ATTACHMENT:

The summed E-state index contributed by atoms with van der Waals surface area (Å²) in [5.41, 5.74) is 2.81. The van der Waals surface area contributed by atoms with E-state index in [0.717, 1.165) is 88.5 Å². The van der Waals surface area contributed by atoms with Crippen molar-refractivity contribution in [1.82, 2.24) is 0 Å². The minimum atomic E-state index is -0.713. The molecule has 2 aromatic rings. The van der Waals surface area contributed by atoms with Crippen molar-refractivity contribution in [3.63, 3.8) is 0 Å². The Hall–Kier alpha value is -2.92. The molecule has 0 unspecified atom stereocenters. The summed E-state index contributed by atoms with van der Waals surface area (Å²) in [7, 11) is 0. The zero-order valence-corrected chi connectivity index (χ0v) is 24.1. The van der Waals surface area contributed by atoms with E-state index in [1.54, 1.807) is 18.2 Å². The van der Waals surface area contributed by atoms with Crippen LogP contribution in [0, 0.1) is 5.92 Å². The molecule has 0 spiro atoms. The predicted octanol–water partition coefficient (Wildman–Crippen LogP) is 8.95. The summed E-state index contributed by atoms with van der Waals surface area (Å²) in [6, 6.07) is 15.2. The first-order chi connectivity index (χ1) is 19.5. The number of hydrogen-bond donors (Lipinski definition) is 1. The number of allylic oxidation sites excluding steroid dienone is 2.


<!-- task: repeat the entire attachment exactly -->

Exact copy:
The summed E-state index contributed by atoms with van der Waals surface area (Å²) in [5.41, 5.74) is 2.81. The van der Waals surface area contributed by atoms with E-state index in [0.717, 1.165) is 88.5 Å². The van der Waals surface area contributed by atoms with Crippen molar-refractivity contribution in [1.82, 2.24) is 0 Å². The minimum atomic E-state index is -0.713. The molecule has 2 aromatic rings. The van der Waals surface area contributed by atoms with Crippen molar-refractivity contribution in [3.63, 3.8) is 0 Å². The Hall–Kier alpha value is -2.92. The molecule has 0 unspecified atom stereocenters. The summed E-state index contributed by atoms with van der Waals surface area (Å²) in [7, 11) is 0. The zero-order valence-corrected chi connectivity index (χ0v) is 24.1. The van der Waals surface area contributed by atoms with E-state index in [1.54, 1.807) is 18.2 Å². The van der Waals surface area contributed by atoms with Crippen LogP contribution in [0, 0.1) is 5.92 Å². The molecule has 0 spiro atoms. The predicted octanol–water partition coefficient (Wildman–Crippen LogP) is 8.95. The summed E-state index contributed by atoms with van der Waals surface area (Å²) in [6, 6.07) is 15.2. The first-order chi connectivity index (χ1) is 19.5. The number of hydrogen-bond donors (Lipinski definition) is 1. The number of allylic oxidation sites excluding steroid dienone is 2.